"Capacity planning has become critical in the virtual world," Jafa says. "That's one we're still maturing and figuring out. We're using some of the HP [SiteScope] tools for capacity planning."
On the staff issue, he says he hasn't had to deal with much squabbling among IT members who are being asked to work together in new ways, noting his team is mostly excited about virtualisation. The bigger political challenge, he says, involved First American's diverse collection of business groups. "We have many business units and to get them off the notion of 'my servers' and 'my storage' took a lot of work," Jafa says. "I credit our (IT) change management organisation."
Still, he says, he does face a wave of organisational questions, ones that he feels most IT leaders will also have to battle.
"virtualisation will start posing a serious challenge organisationally to IT," he says. "The current vertical disciplines that we have will not be appropriate." For example, he says, IT may need a horizontal group with members from various teams to handle provisioning.
How is his group dealing with this situation? "So far we haven't torn down the vertical organisations," Jafa says. "Through the architecture organisation, we have brought those teams together." His IT team now has an overall architecture team that works on design, architecture and process questions, he says.
Process, he believes is key. Jafa, who was already a big fan of using ITIL to standardize IT process before he started the virtualisation efforts, weaves ITIL into his team's efforts in the physical and virtual worlds. Jafa says close to 55 percent of his team is ITIL-certified and he has a full-time ITIL instructor in house.
"In the virtual world, processes become super critical," Jafa says. "We want to make sure to test our processes to see how they will do. For example, provisioning has to be constantly defined," he says.
"We just did a whole assessment of exactly what will the impact of virtualisation be on our processes," he says. "We have to meld some of our processes for the virtual world," he says, noting network design and even software design has to change in the virtualised environment. "Now we can look at the long term impact."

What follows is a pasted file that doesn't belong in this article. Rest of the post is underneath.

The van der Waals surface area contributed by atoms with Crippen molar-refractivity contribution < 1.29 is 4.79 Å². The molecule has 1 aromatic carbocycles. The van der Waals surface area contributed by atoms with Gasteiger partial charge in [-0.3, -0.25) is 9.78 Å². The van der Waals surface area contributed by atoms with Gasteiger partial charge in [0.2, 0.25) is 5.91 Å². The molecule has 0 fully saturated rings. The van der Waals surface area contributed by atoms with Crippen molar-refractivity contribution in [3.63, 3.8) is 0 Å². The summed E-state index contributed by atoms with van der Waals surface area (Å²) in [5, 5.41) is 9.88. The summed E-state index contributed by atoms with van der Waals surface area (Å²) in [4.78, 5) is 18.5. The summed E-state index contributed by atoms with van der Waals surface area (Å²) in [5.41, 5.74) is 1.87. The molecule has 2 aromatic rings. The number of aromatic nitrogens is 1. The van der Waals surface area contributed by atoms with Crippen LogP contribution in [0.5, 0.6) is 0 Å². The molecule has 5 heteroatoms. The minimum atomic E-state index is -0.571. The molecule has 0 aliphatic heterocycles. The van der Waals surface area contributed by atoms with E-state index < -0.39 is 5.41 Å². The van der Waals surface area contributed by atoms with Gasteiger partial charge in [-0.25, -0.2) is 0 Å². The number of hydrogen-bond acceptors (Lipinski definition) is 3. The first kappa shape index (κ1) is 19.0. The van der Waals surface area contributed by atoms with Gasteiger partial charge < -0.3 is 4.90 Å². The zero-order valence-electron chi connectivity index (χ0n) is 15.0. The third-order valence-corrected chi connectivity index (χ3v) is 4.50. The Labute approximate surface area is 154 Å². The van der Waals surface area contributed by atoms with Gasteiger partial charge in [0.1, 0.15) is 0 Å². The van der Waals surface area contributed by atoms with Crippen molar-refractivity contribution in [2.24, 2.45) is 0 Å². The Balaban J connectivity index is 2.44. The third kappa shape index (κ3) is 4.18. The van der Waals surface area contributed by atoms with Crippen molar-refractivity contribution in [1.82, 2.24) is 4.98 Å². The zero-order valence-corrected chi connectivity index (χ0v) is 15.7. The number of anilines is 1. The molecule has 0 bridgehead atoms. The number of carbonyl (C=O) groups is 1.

On that networking front, Jafa is now working with Cisco to test out technologies such as Virtual Switching Systems (VSS) and VFrame (a family of provisioning and automation tools), in a quest to make his network more standardized and simpler to manage.
"Network provisioning becomes as critical as server provisioning," Jafa says. "We are very interested in virtualisation of the LAN, so we don't have all these protocols for storage and fiber in the network. The simpler the protocols and the more collapsed the protocols are, the easier the virtualised world will be managed."
For more on what that means, see "The virtualised Network of the Future." The virtualised Network of the Future
"virtualisation of the LAN" is a concept that can mean different things to different people. The basic idea is the same as server virtualisation: Take a single physical resource, like a LAN, and virtualise it in terms of resource sharing and simplified management.
If you have many separate LANs, you can use virtualisation to consolidate them into one switch, notes Deepak Munjal, marketing manager of Cisco Data Center Solutions. You can also consolidate network services, such as firewalls and network load balancing. (For more details on this, see Cisco's description of its Virtual Switching System, or VSS.)
Looking ahead, vendors such as Cisco would like IT leaders to think about virtualising the actual cables that come out of a server. Today, various cables including fiber channel interfaces to storage and Ethernet interfaces to management tools come out of physical servers. "You can start using new tools to collapse those protocols," onto two cables, a large link and one for redundancy, says Cisco's Munjal.
This is the idea behind Fibre Channel over Ethernet, an open industry standard that makes its Cisco debut in the recently released Nexus 5000, a 10 Gigabit Ethernet top-of-rack switch.
In Cisco's vision of the future, the benefits in a network design using switches like this one resemble the benefits of sever virtualisation: less hardware to manage, reduced power and better utilisation of hardware asset, and hopefully, simplified administration.
Keep in mind, Cisco just shipped that Nexus 5000 switch in early April and even forward-thinking IT leaders like Jafa are still in early test mode with such technologies, so it may be a while before you see large enterprise data centers actually revamping their network design.